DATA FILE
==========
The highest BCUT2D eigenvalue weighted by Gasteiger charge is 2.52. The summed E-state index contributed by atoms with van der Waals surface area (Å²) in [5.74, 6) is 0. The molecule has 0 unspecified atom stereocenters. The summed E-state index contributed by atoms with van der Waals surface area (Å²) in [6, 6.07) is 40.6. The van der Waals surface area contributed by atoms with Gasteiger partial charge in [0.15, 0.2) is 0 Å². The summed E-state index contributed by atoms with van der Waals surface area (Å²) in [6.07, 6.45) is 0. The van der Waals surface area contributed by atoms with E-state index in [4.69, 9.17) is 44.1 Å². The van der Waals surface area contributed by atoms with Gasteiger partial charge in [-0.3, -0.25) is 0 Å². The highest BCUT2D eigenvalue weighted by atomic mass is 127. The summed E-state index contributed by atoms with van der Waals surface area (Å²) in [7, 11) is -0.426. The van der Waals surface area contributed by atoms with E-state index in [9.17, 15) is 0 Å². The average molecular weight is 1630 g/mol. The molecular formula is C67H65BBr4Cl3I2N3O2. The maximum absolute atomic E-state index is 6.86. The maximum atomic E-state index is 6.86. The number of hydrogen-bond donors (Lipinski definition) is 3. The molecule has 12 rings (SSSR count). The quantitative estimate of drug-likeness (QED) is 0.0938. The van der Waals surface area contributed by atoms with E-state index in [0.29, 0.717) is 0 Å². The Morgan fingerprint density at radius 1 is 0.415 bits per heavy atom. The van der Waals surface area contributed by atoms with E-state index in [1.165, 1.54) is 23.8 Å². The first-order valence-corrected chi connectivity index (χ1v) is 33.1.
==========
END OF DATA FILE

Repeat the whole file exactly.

The highest BCUT2D eigenvalue weighted by Gasteiger charge is 2.52. The summed E-state index contributed by atoms with van der Waals surface area (Å²) in [5.74, 6) is 0. The molecule has 0 unspecified atom stereocenters. The summed E-state index contributed by atoms with van der Waals surface area (Å²) in [6, 6.07) is 40.6. The van der Waals surface area contributed by atoms with Gasteiger partial charge in [0.15, 0.2) is 0 Å². The summed E-state index contributed by atoms with van der Waals surface area (Å²) in [6.07, 6.45) is 0. The van der Waals surface area contributed by atoms with E-state index in [4.69, 9.17) is 44.1 Å². The van der Waals surface area contributed by atoms with Gasteiger partial charge in [-0.3, -0.25) is 0 Å². The highest BCUT2D eigenvalue weighted by atomic mass is 127. The summed E-state index contributed by atoms with van der Waals surface area (Å²) in [7, 11) is -0.426. The van der Waals surface area contributed by atoms with E-state index in [9.17, 15) is 0 Å². The average molecular weight is 1630 g/mol. The molecular formula is C67H65BBr4Cl3I2N3O2. The maximum absolute atomic E-state index is 6.86. The maximum atomic E-state index is 6.86. The number of hydrogen-bond donors (Lipinski definition) is 3. The molecule has 12 rings (SSSR count). The quantitative estimate of drug-likeness (QED) is 0.0938. The van der Waals surface area contributed by atoms with E-state index in [0.29, 0.717) is 0 Å². The Morgan fingerprint density at radius 1 is 0.415 bits per heavy atom. The van der Waals surface area contributed by atoms with E-state index in [1.165, 1.54) is 23.8 Å². The first-order valence-corrected chi connectivity index (χ1v) is 33.1.